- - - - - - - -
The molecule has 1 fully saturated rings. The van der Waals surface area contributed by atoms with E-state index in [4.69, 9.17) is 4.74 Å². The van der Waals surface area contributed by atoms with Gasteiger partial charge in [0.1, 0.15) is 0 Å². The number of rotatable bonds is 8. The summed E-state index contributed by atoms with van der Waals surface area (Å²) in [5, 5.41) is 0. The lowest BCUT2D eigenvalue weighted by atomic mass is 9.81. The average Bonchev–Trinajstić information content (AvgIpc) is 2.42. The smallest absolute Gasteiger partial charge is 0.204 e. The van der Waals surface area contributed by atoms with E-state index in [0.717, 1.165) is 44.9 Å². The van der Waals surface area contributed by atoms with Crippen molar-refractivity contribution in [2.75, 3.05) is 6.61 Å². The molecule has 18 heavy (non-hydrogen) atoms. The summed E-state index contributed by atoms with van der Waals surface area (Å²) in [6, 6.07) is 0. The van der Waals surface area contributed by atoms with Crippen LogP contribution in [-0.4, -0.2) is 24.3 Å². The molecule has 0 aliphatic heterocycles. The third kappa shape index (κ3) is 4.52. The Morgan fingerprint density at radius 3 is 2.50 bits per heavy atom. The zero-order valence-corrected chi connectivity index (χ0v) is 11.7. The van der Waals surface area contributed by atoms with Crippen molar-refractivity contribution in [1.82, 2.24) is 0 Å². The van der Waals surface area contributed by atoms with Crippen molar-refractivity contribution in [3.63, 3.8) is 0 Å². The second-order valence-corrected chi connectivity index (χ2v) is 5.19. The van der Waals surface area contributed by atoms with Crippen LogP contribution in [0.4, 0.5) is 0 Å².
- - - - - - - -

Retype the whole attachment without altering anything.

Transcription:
The molecule has 1 fully saturated rings. The van der Waals surface area contributed by atoms with E-state index in [4.69, 9.17) is 4.74 Å². The van der Waals surface area contributed by atoms with Gasteiger partial charge in [0.1, 0.15) is 0 Å². The number of rotatable bonds is 8. The summed E-state index contributed by atoms with van der Waals surface area (Å²) in [5, 5.41) is 0. The lowest BCUT2D eigenvalue weighted by atomic mass is 9.81. The average Bonchev–Trinajstić information content (AvgIpc) is 2.42. The smallest absolute Gasteiger partial charge is 0.204 e. The van der Waals surface area contributed by atoms with E-state index in [0.717, 1.165) is 44.9 Å². The van der Waals surface area contributed by atoms with Crippen molar-refractivity contribution in [2.75, 3.05) is 6.61 Å². The molecule has 18 heavy (non-hydrogen) atoms. The summed E-state index contributed by atoms with van der Waals surface area (Å²) in [6, 6.07) is 0. The van der Waals surface area contributed by atoms with Crippen LogP contribution in [-0.4, -0.2) is 24.3 Å². The molecule has 0 aliphatic heterocycles. The third kappa shape index (κ3) is 4.52. The Morgan fingerprint density at radius 3 is 2.50 bits per heavy atom. The zero-order valence-corrected chi connectivity index (χ0v) is 11.7. The van der Waals surface area contributed by atoms with Crippen molar-refractivity contribution in [1.82, 2.24) is 0 Å². The van der Waals surface area contributed by atoms with Crippen molar-refractivity contribution in [3.63, 3.8) is 0 Å². The second-order valence-corrected chi connectivity index (χ2v) is 5.19. The van der Waals surface area contributed by atoms with Crippen LogP contribution in [0.4, 0.5) is 0 Å².